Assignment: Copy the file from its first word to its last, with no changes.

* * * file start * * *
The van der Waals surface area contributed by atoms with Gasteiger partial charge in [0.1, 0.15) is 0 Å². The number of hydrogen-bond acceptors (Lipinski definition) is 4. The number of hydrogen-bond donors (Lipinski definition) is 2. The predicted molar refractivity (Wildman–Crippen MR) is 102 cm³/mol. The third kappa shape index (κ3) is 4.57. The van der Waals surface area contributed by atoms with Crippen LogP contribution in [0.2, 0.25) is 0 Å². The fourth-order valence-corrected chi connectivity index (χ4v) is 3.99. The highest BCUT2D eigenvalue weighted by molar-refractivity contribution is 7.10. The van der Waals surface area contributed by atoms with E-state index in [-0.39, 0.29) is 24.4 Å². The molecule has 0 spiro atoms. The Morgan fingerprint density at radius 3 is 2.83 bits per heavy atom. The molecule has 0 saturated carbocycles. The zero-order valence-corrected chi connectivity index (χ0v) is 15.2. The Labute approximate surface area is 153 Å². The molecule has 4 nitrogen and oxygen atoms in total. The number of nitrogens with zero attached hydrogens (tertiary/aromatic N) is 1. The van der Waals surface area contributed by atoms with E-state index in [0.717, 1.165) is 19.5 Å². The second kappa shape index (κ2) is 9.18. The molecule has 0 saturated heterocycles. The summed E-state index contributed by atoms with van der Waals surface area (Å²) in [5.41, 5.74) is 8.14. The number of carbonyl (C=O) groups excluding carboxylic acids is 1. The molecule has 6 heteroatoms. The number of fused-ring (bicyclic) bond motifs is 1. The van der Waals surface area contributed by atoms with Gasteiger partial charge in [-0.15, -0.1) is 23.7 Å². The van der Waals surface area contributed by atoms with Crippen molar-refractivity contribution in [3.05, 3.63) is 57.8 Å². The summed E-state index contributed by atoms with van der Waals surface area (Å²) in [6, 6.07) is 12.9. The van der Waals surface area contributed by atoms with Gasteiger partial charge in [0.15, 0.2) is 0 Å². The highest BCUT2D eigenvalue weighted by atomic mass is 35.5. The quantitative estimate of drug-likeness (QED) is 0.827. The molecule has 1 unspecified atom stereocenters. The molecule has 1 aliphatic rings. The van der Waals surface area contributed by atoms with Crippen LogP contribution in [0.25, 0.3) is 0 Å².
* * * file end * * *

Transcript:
The van der Waals surface area contributed by atoms with Gasteiger partial charge in [0.1, 0.15) is 0 Å². The number of hydrogen-bond acceptors (Lipinski definition) is 4. The number of hydrogen-bond donors (Lipinski definition) is 2. The predicted molar refractivity (Wildman–Crippen MR) is 102 cm³/mol. The third kappa shape index (κ3) is 4.57. The van der Waals surface area contributed by atoms with Crippen LogP contribution in [0.2, 0.25) is 0 Å². The fourth-order valence-corrected chi connectivity index (χ4v) is 3.99. The highest BCUT2D eigenvalue weighted by molar-refractivity contribution is 7.10. The van der Waals surface area contributed by atoms with E-state index in [-0.39, 0.29) is 24.4 Å². The molecule has 0 spiro atoms. The Morgan fingerprint density at radius 3 is 2.83 bits per heavy atom. The molecule has 0 saturated carbocycles. The zero-order valence-corrected chi connectivity index (χ0v) is 15.2. The Labute approximate surface area is 153 Å². The molecule has 4 nitrogen and oxygen atoms in total. The number of nitrogens with zero attached hydrogens (tertiary/aromatic N) is 1. The van der Waals surface area contributed by atoms with E-state index in [0.717, 1.165) is 19.5 Å². The second kappa shape index (κ2) is 9.18. The molecule has 0 saturated heterocycles. The summed E-state index contributed by atoms with van der Waals surface area (Å²) in [5.41, 5.74) is 8.14. The number of carbonyl (C=O) groups excluding carboxylic acids is 1. The molecule has 6 heteroatoms. The number of fused-ring (bicyclic) bond motifs is 1. The van der Waals surface area contributed by atoms with Gasteiger partial charge in [-0.15, -0.1) is 23.7 Å². The van der Waals surface area contributed by atoms with Crippen molar-refractivity contribution in [3.05, 3.63) is 57.8 Å². The summed E-state index contributed by atoms with van der Waals surface area (Å²) in [6, 6.07) is 12.9. The van der Waals surface area contributed by atoms with Gasteiger partial charge in [0.15, 0.2) is 0 Å². The highest BCUT2D eigenvalue weighted by atomic mass is 35.5. The quantitative estimate of drug-likeness (QED) is 0.827. The molecule has 1 unspecified atom stereocenters. The molecule has 1 aliphatic rings. The van der Waals surface area contributed by atoms with Crippen LogP contribution in [0.25, 0.3) is 0 Å².